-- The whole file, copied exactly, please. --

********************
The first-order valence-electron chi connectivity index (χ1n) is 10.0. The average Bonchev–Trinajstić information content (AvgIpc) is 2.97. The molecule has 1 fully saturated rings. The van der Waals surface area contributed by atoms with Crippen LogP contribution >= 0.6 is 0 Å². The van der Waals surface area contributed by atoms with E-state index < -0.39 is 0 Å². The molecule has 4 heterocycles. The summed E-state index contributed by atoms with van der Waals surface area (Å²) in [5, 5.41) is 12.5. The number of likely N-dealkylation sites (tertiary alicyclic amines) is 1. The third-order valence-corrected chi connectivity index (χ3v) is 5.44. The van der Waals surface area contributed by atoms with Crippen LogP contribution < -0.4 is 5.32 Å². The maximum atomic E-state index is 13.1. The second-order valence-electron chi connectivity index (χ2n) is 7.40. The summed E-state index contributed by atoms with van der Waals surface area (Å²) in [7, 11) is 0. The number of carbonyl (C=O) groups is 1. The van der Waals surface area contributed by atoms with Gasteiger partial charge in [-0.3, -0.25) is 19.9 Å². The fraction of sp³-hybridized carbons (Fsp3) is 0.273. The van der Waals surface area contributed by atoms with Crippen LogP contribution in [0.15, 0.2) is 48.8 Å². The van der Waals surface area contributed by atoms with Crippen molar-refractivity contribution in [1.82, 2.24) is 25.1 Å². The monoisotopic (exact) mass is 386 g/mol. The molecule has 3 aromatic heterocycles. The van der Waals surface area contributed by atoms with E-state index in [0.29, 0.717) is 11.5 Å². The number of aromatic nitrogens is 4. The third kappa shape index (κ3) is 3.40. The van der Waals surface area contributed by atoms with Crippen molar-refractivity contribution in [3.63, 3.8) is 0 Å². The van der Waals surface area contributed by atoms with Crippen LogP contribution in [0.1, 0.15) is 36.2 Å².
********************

The first-order valence-electron chi connectivity index (χ1n) is 10.0. The average Bonchev–Trinajstić information content (AvgIpc) is 2.97. The molecule has 1 fully saturated rings. The van der Waals surface area contributed by atoms with Crippen LogP contribution >= 0.6 is 0 Å². The van der Waals surface area contributed by atoms with E-state index < -0.39 is 0 Å². The molecule has 4 heterocycles. The summed E-state index contributed by atoms with van der Waals surface area (Å²) in [5, 5.41) is 12.5. The number of likely N-dealkylation sites (tertiary alicyclic amines) is 1. The third-order valence-corrected chi connectivity index (χ3v) is 5.44. The van der Waals surface area contributed by atoms with Crippen LogP contribution < -0.4 is 5.32 Å². The maximum atomic E-state index is 13.1. The second-order valence-electron chi connectivity index (χ2n) is 7.40. The summed E-state index contributed by atoms with van der Waals surface area (Å²) in [7, 11) is 0. The number of carbonyl (C=O) groups is 1. The van der Waals surface area contributed by atoms with Gasteiger partial charge in [-0.3, -0.25) is 19.9 Å². The fraction of sp³-hybridized carbons (Fsp3) is 0.273. The van der Waals surface area contributed by atoms with Crippen LogP contribution in [0.15, 0.2) is 48.8 Å². The van der Waals surface area contributed by atoms with Crippen molar-refractivity contribution in [1.82, 2.24) is 25.1 Å². The monoisotopic (exact) mass is 386 g/mol. The molecule has 3 aromatic heterocycles. The van der Waals surface area contributed by atoms with E-state index in [0.29, 0.717) is 11.5 Å². The number of aromatic nitrogens is 4. The third kappa shape index (κ3) is 3.40. The van der Waals surface area contributed by atoms with Crippen molar-refractivity contribution in [3.63, 3.8) is 0 Å². The van der Waals surface area contributed by atoms with Crippen LogP contribution in [0.1, 0.15) is 36.2 Å².